Facing elimination, Canadiens hint at changes: ‘We’re not finished yet’

Montreal Canadiens forward Josh Anderson explained how the team is trying to stay positive and keep things light ahead of Game 4 versus the Tampa Bay Lightning.

MONTREAL – The chirping is the best part.

The NHL’s mini docuseries Quest for the Stanley Cup reveals behind-the-scenes footage and mic’d-up moments from these intense playoff battles, and the chirping almost always is the best part. A refreshing dash of colour to contrast the buttoned-down formality of the daily Zoom conference.

In one particularly enjoyable moment from Friday’s episode, which gathers footage from Game 1 and 2 of the Stanley Cup final, Tampa Bay Lightning fourth-liner Patrick Maroon is laying into Montreal Canadiens winger Josh Anderson, ironically calling him “tough guy” a couple times before hitting the well-compensated Anderson with the zinger:

“You have the same amount of points as me, buddy. It’s embarrassing,” Maroon says, with glee. “The same amount of points as me! Ha-ha!”

Even if Maroon’s claim isn’t exactly accurate (Maroon has three playoff points to Anderson’s four), every joke contains a nugget of truth.

The Canadiens are getting thwacked 14-5 through three games in this slanted Final, and Anderson is just one of many Montreal weapons with doughnuts on the scoresheet.

So difficult to come by are quality 5-on-5 chances that Montreal coach Dominique Ducharme opted instead to drill down on power-play work Sunday in what threatens to be the club’s final practice of the season.

“We needed to take that time to work on our power play. Sometimes during a round or toward the end of the year, it was hard to do because we didn't have time. And if we have two power plays tomorrow, we want to make the most out of them,” Ducharme explained.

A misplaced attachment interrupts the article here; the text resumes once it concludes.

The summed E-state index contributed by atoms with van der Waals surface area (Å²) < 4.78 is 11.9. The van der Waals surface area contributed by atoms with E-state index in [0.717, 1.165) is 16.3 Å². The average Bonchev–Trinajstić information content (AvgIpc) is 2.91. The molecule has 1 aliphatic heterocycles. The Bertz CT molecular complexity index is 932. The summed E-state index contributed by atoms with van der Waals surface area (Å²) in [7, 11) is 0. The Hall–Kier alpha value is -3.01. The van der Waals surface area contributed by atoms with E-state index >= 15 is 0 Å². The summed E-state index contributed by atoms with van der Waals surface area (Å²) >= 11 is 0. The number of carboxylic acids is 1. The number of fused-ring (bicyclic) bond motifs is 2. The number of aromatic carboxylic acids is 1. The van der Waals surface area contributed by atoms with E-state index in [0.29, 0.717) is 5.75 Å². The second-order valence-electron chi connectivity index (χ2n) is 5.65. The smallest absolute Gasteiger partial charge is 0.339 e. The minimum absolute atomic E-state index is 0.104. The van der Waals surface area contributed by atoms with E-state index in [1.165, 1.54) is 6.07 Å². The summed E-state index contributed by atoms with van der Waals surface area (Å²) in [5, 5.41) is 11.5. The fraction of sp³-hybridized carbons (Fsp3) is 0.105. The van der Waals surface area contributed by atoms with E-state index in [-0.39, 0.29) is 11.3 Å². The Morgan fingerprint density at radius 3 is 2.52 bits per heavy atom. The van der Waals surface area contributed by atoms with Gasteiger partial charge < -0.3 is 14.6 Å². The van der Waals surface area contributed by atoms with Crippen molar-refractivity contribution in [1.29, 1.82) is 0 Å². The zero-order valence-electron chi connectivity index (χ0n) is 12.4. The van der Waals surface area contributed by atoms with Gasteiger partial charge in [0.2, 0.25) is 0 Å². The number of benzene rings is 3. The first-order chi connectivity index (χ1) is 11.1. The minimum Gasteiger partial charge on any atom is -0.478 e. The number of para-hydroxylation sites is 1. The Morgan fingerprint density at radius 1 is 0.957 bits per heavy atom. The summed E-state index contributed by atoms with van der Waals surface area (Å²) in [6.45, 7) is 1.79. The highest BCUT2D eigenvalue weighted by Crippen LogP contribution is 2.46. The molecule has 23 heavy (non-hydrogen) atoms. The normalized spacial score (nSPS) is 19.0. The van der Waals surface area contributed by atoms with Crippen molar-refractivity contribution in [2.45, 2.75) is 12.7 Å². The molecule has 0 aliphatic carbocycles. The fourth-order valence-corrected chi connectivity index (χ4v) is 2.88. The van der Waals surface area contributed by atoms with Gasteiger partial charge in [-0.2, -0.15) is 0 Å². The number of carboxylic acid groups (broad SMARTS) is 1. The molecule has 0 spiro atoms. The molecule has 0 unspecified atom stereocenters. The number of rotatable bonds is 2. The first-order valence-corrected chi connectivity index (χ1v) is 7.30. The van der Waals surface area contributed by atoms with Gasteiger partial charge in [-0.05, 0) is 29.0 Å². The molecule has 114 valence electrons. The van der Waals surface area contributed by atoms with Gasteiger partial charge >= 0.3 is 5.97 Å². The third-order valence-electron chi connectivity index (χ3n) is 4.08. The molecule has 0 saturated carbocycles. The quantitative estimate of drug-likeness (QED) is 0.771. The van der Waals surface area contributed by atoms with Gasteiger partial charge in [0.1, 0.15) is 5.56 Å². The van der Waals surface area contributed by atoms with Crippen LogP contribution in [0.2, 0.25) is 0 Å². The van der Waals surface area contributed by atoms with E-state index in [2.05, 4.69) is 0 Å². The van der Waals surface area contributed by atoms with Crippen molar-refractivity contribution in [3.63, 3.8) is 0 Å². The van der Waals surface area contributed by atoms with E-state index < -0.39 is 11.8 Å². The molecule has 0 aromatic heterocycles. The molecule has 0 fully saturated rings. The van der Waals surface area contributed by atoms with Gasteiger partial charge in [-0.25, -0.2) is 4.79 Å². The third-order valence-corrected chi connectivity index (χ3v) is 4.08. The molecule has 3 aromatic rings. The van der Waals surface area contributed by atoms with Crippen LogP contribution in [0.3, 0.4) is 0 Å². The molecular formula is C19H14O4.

“We can’t say we’ve had a lot of production there.”

Whistles have largely gone quiet in the series thus far, with Tampa’s elite 5-on-4 group cashing in on two of seven power plays. Montreal has one power-play strike in six attempts and has been operating at 20.4 per cent in the post-season.

Ducharme swapped out defenceman Erik Gustafasson on the point of the top unit in favour of Jeff Petry. Petry is gaining strength and confidence in his shot, firing nine pucks on net in the past two games.

“Have a positive attitude, still have fun coming into this rink every day and not hang our heads,” Petry said. “We have a big challenge ahead of us. We’ve had a challenging year all year. Just to come in and enjoy it every day has been the message. I think everyone was in good spirits today.”

As fans clamour for the return of Alexander Romanov, and Brett Kulak and Tomas Tatar remain options, Ducharme hinted that more lineup tweaks could be in order for Monday’s Game 4.

“I’m not worried about putting any of our players in the lineup. They’ll be ready to play,” Ducharme said. “For Gustafsson, we’ll see tomorrow. You saw the power play units today, and that’s what it will be tomorrow, but we’ll see for the rest of our lineup.”

Anderson maintains that the mood is “loose and confident” in the Habs dressing room, even as they face the Herculean task of winning four straight games against a team that hasn’t lost four in a row since February of 2020.

“We’re going to do everything we can to stay in this thing and fly out to Tampa on Tuesday,” Anderson asserted.

“We got nothing to lose at this point, so everyone's gonna be ready for tomorrow night, I can tell you that. We're not finished yet.”

While the Canadiens insist they are loose and confident, the Lightning certainly looked that way during Sunday’s well-attended 30-minute optional.

The practice session was punctuated with happy whoops and yodels, playful chirps and goal celebrations. Plenty of them came from Maroon, who could threepeat Monday like some sort of lumberjack Michael Jordan.

"Playoff time is the best part of the year, and we're loving every second of it," said Yanni Gourde.

Towards the end of practice, the nets were pulled to the blue lines for a miniature 3-on-3 scrimmage tournament.

When Maroon’s line scored the winning goal, the Big Rig’s arms outstretched high in the air, where Stanley Cups get held.

“I know our mindset is different going into these closeout games as it has [been] in the past,” Lightning coach Jon Cooper said.

“It's about winning. It's not about where you win. And that's all we care about.”

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